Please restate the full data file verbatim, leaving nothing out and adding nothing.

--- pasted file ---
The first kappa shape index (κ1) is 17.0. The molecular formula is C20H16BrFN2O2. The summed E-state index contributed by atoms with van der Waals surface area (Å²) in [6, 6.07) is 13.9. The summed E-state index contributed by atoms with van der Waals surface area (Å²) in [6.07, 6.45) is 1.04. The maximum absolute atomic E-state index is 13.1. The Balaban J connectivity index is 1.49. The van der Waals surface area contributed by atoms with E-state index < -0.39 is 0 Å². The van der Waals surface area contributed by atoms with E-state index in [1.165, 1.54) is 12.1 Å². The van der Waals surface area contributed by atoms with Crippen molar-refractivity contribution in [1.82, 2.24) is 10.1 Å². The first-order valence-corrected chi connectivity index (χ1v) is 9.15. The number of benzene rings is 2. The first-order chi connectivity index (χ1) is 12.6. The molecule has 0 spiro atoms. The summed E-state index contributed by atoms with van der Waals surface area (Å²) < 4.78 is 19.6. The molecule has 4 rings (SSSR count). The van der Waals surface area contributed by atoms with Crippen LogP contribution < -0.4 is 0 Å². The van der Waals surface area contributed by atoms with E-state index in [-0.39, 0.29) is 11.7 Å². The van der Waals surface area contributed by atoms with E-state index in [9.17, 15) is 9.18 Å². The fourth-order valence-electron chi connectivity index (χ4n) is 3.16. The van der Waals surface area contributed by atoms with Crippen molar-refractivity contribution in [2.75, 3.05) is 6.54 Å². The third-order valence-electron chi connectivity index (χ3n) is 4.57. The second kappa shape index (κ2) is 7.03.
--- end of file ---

The first kappa shape index (κ1) is 17.0. The molecular formula is C20H16BrFN2O2. The summed E-state index contributed by atoms with van der Waals surface area (Å²) in [6, 6.07) is 13.9. The summed E-state index contributed by atoms with van der Waals surface area (Å²) in [6.07, 6.45) is 1.04. The maximum absolute atomic E-state index is 13.1. The Balaban J connectivity index is 1.49. The van der Waals surface area contributed by atoms with E-state index < -0.39 is 0 Å². The van der Waals surface area contributed by atoms with E-state index in [1.165, 1.54) is 12.1 Å². The van der Waals surface area contributed by atoms with Crippen molar-refractivity contribution in [1.82, 2.24) is 10.1 Å². The first-order valence-corrected chi connectivity index (χ1v) is 9.15. The number of benzene rings is 2. The first-order chi connectivity index (χ1) is 12.6. The molecule has 0 spiro atoms. The summed E-state index contributed by atoms with van der Waals surface area (Å²) < 4.78 is 19.6. The molecule has 4 rings (SSSR count). The van der Waals surface area contributed by atoms with Crippen LogP contribution < -0.4 is 0 Å². The van der Waals surface area contributed by atoms with E-state index in [-0.39, 0.29) is 11.7 Å². The van der Waals surface area contributed by atoms with E-state index in [9.17, 15) is 9.18 Å². The fourth-order valence-electron chi connectivity index (χ4n) is 3.16. The van der Waals surface area contributed by atoms with Crippen molar-refractivity contribution in [2.75, 3.05) is 6.54 Å². The third-order valence-electron chi connectivity index (χ3n) is 4.57. The second kappa shape index (κ2) is 7.03.